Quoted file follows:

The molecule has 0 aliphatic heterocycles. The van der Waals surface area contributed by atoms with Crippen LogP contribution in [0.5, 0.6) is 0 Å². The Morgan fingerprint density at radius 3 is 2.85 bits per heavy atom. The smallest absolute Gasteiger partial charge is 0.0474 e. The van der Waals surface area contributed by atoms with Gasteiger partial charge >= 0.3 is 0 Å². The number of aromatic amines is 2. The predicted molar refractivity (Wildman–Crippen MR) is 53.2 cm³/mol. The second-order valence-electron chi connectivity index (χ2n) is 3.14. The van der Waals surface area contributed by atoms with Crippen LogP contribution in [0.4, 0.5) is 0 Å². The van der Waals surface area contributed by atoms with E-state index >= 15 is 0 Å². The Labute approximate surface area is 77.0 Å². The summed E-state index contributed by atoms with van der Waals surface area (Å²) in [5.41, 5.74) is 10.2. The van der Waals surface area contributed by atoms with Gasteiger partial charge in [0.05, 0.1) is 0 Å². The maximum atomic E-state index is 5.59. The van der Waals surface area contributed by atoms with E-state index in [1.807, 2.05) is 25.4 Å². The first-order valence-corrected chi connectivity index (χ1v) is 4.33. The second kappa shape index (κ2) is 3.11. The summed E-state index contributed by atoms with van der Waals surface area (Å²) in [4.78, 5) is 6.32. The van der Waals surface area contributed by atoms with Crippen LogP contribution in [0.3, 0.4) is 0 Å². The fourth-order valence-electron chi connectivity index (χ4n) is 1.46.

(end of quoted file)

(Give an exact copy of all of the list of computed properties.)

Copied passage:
The molecule has 0 aliphatic heterocycles. The van der Waals surface area contributed by atoms with Crippen LogP contribution in [0.5, 0.6) is 0 Å². The Morgan fingerprint density at radius 3 is 2.85 bits per heavy atom. The smallest absolute Gasteiger partial charge is 0.0474 e. The van der Waals surface area contributed by atoms with Gasteiger partial charge >= 0.3 is 0 Å². The number of aromatic amines is 2. The predicted molar refractivity (Wildman–Crippen MR) is 53.2 cm³/mol. The second-order valence-electron chi connectivity index (χ2n) is 3.14. The van der Waals surface area contributed by atoms with Crippen LogP contribution in [0.4, 0.5) is 0 Å². The van der Waals surface area contributed by atoms with E-state index >= 15 is 0 Å². The Labute approximate surface area is 77.0 Å². The summed E-state index contributed by atoms with van der Waals surface area (Å²) in [5.41, 5.74) is 10.2. The van der Waals surface area contributed by atoms with Gasteiger partial charge in [0.05, 0.1) is 0 Å². The maximum atomic E-state index is 5.59. The van der Waals surface area contributed by atoms with E-state index in [1.807, 2.05) is 25.4 Å². The first-order valence-corrected chi connectivity index (χ1v) is 4.33. The second kappa shape index (κ2) is 3.11. The summed E-state index contributed by atoms with van der Waals surface area (Å²) in [4.78, 5) is 6.32. The van der Waals surface area contributed by atoms with Crippen LogP contribution in [0.3, 0.4) is 0 Å². The fourth-order valence-electron chi connectivity index (χ4n) is 1.46.